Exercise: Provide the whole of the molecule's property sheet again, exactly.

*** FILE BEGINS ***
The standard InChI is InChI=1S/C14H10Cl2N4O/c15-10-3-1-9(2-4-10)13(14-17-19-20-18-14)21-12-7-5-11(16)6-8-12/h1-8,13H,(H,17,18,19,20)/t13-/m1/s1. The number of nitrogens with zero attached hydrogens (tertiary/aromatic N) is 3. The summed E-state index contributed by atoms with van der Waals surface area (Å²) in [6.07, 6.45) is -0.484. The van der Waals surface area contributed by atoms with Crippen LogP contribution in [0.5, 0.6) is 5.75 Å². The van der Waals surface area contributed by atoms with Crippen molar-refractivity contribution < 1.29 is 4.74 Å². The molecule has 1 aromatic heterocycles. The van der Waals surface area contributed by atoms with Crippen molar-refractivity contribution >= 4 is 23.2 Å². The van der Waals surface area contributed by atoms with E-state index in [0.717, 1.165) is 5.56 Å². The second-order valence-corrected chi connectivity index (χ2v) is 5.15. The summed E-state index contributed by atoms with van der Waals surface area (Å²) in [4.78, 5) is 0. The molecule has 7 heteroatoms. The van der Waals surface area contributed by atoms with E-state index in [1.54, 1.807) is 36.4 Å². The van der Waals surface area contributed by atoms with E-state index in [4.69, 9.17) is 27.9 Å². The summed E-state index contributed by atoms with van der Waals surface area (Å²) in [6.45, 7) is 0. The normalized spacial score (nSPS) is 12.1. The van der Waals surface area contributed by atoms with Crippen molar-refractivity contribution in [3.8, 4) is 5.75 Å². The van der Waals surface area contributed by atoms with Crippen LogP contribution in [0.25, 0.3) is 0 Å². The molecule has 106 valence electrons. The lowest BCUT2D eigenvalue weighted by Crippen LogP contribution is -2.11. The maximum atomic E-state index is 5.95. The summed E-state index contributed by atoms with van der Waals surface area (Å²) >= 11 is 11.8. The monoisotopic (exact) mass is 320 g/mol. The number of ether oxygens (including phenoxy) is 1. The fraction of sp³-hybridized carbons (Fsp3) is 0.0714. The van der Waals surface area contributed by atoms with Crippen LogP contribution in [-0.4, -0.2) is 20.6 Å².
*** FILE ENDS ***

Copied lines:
The standard InChI is InChI=1S/C14H10Cl2N4O/c15-10-3-1-9(2-4-10)13(14-17-19-20-18-14)21-12-7-5-11(16)6-8-12/h1-8,13H,(H,17,18,19,20)/t13-/m1/s1. The number of nitrogens with zero attached hydrogens (tertiary/aromatic N) is 3. The summed E-state index contributed by atoms with van der Waals surface area (Å²) in [6.07, 6.45) is -0.484. The van der Waals surface area contributed by atoms with Crippen LogP contribution in [0.5, 0.6) is 5.75 Å². The van der Waals surface area contributed by atoms with Crippen molar-refractivity contribution < 1.29 is 4.74 Å². The molecule has 1 aromatic heterocycles. The van der Waals surface area contributed by atoms with Crippen molar-refractivity contribution >= 4 is 23.2 Å². The van der Waals surface area contributed by atoms with E-state index in [0.717, 1.165) is 5.56 Å². The second-order valence-corrected chi connectivity index (χ2v) is 5.15. The summed E-state index contributed by atoms with van der Waals surface area (Å²) in [4.78, 5) is 0. The molecule has 7 heteroatoms. The van der Waals surface area contributed by atoms with E-state index in [1.54, 1.807) is 36.4 Å². The van der Waals surface area contributed by atoms with E-state index in [4.69, 9.17) is 27.9 Å². The summed E-state index contributed by atoms with van der Waals surface area (Å²) in [6.45, 7) is 0. The normalized spacial score (nSPS) is 12.1. The van der Waals surface area contributed by atoms with Crippen molar-refractivity contribution in [3.8, 4) is 5.75 Å². The van der Waals surface area contributed by atoms with Crippen LogP contribution in [0.25, 0.3) is 0 Å². The molecule has 106 valence electrons. The lowest BCUT2D eigenvalue weighted by Crippen LogP contribution is -2.11. The maximum atomic E-state index is 5.95. The summed E-state index contributed by atoms with van der Waals surface area (Å²) >= 11 is 11.8. The monoisotopic (exact) mass is 320 g/mol. The number of ether oxygens (including phenoxy) is 1. The fraction of sp³-hybridized carbons (Fsp3) is 0.0714. The van der Waals surface area contributed by atoms with Crippen LogP contribution in [-0.4, -0.2) is 20.6 Å².